Why I Can't Afford to Live Where I Grew Up.

AuthorBirenbaum, Gabby


Growing up in the Lyon Park neighborhood of Arlington, Virginia, I knew my house was the place to be. It was conveniently located between Clarendon, our shopping center, and my middle school, which meant that everything I could desire was a walk or a short bike ride away. Across the street from my house was a sledding hill so popular that you had to show up early on snow days to get in some good runs. I absolutely loved the place. My parents became first-time homeowners in 1998 when they bought the house, a four-bedroom, blue-green colonial about half a mile from the Clarendon Metro stop. I was born a few months later in Fairfax County, because Arlington's hospital wouldn't take my parents' insurance (a fact I resent with Leslie Knope-ian fervor), but other than that slight snafu, I grew up a proud resident.

I attended elementary and middle schools ranked among Virginia's best, with a financially, racially, and ethnically diverse student body. At my middle school's International Night, where students would bring food that represented their culture, the entire gym would be filled with the enticing smell of pupusas, samosas, and injera. After school, my friends and I would walk or ride our bikes into downtown Clarendon--one of the biggest downtown areas and Metro corridors--to peruse our favorite consignment store, have snowball fights at the park, and get frozen yogurt. (This was, after all, the early 2010s!) It didn't matter that we were too young to drive. Without having to rely on a ride, I could go to all of my friends' houses, to parks, stores, and restaurants, and even to downtown Washington, D.C., hopping on the Metro. If I hadn't been a gangly preteen who thought it was acceptable to wear water sandals to school, my memories would be truly idyllic.

Arlington was an amazing place to grow up, largely because it has rejected the rigid and exclusive aesthetics that give suburbs their notoriety. Its embrace of mixed densities lent it the walkability and diversity that fostered an amazing childhood. Once a sleepy backwater, Arlington County adopted prodevelopment policies in the years after World War II. As the county's population exploded along with the size of the federal government, zoning ordinances changed to permit multifamily housing along streetcar corridors and in the areas around federally built apartment villages for defense employees. Arlington's character as a suburban outlier especially took off after the construction of the D.C. Metro system, during which county officials successfully advocated for the building of two Metro lines to run through its commercial corridors, rather than expand highways. As part of those negotiations, the county struck what housing organizers refer to as a "grand compromise"--permitting high-rise development around the new transit corridors and zoning the areas beyond transit centers, sometimes as close in as a quarter mile, for single families. It's the perfect example of an anti-sprawl strategy that urban planners refer to as "smart growth." (Arlington's Ballston neighborhood, a downtown area only a mile from my childhood home, is even pictured on the term's Wikipedia page.)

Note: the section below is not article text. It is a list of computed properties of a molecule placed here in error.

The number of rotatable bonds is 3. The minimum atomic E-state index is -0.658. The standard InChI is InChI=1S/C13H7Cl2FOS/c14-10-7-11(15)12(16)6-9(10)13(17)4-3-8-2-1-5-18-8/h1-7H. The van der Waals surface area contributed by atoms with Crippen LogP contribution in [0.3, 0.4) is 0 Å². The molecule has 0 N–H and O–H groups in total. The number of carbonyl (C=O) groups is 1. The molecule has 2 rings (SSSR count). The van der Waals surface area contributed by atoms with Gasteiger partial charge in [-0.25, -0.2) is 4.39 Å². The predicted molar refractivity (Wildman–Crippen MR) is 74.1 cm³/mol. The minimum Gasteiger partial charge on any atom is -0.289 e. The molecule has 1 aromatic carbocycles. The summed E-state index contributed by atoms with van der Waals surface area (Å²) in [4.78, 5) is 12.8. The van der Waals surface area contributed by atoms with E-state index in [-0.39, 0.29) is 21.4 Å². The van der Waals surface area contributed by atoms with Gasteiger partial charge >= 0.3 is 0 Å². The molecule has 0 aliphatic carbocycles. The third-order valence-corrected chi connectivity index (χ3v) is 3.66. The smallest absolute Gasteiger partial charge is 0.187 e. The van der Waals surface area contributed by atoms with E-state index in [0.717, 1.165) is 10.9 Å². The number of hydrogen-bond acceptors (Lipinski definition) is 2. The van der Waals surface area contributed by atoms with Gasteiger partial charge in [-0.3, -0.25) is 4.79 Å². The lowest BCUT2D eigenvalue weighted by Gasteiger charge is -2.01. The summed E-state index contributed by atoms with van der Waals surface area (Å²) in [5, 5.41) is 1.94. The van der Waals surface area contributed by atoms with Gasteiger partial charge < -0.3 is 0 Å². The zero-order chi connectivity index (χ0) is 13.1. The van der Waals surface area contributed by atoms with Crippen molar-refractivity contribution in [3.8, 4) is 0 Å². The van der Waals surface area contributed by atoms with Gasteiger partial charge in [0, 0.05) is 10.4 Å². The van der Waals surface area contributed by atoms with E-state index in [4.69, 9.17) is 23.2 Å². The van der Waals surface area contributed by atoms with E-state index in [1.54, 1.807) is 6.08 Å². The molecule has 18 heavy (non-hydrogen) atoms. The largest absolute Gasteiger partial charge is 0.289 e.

I may only be in my 20s, but the county has changed significantly over my lifetime. As a neighbor to D.C. and the home of the Pentagon, Arlington experienced a 20th-century boom that brought with it a transplant population of mostly highly educated federal employees. As the military-industrial complex grew, so did the number of defense contractors stationed in Arlington, including divisions of Boeing, BAE Systems, and a number of specialized cybersecurity and military technology firms. When my parents bought their house in 1998, new homes were still affordable for young couples and families. The neighborhood was mostly populated by retirees from the military or federal agencies. As I was growing up, most of our neighbors were federal employees, consultants, or in the nonprofit sector, with new immigrant families settling in the neighborhoods to the south, where more multifamily complexes are permitted. But in recent years, the growth has gone completely gangbusters. In 2017, Nestle made Arlington its corporate headquarters; in late 2018, Amazon chose...

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